Now, does all this mean that the Law of Attraction doesn’t exist? That it doesn’t work? That it is a myth?

In my view, the Law of Attraction exists, but not in any way, shape, or form that it is currently being presented. I believe that it is being presented in a very poor and misleading way, either purposely or by folks who are innocently mistaken. On the one hand I see people who wish to sell to others a bill of goods rather than any goods themselves and they prey on peoples’ greed and gullibility. On the other hand, you have the people who take what they were taught about this “Law” on faith and simply repeat it because it has become part of their belief system.

To quote Fred Alan Wolfe again –

I give a lot of seminars, and I personally don’t teach people techniques for realizing their potentials and other such ideas as I have found that they simply don’t work and are in their own way spiritual “diet books” which may work for a while but in the end fail. Spiritual techniques advocated by people who have never made a serious study of spiritual teaching or base their books on quantum physics principles without studying the subject at length and who really don’t know enough to teach others techniques based upon these deeper “secrets” make me really wonder why such people write such books other than the obvious one to make some money.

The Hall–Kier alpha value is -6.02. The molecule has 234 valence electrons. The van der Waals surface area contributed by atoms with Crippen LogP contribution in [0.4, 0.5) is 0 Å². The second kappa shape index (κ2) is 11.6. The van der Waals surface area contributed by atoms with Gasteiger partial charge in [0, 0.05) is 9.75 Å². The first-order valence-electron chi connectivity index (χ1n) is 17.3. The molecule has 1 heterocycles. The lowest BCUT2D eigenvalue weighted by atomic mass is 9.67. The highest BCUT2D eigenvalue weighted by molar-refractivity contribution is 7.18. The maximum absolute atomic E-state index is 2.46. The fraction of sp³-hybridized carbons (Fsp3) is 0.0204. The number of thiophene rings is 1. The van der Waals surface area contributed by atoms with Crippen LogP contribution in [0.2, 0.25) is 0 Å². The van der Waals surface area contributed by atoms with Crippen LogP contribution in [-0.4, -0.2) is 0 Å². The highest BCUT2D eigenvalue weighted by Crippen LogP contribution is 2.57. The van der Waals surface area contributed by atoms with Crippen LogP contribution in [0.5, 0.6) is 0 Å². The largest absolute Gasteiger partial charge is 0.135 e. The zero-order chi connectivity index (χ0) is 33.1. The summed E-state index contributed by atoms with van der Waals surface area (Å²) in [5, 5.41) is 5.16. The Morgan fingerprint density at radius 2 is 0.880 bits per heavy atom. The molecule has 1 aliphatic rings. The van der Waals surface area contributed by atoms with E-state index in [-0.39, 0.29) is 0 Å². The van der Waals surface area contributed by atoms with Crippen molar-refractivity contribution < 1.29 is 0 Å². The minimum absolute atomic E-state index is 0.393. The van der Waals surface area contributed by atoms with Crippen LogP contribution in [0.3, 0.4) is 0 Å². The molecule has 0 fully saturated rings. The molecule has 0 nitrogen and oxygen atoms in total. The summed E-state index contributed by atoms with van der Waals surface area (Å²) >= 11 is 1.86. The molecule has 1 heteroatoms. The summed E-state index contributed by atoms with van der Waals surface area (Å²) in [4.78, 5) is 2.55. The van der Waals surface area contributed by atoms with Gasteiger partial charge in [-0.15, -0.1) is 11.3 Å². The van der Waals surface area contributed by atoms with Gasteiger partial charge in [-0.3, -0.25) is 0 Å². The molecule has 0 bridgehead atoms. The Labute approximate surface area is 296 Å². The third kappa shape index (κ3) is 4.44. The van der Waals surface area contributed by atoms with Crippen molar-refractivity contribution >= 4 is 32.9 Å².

With all that being said, on a psychological level – that level where your thoughts guide and influence your actions that then yield consequences – the Law of Attraction works perfectly and is of immense help to anyone with a goal to achieve or a dream to attain.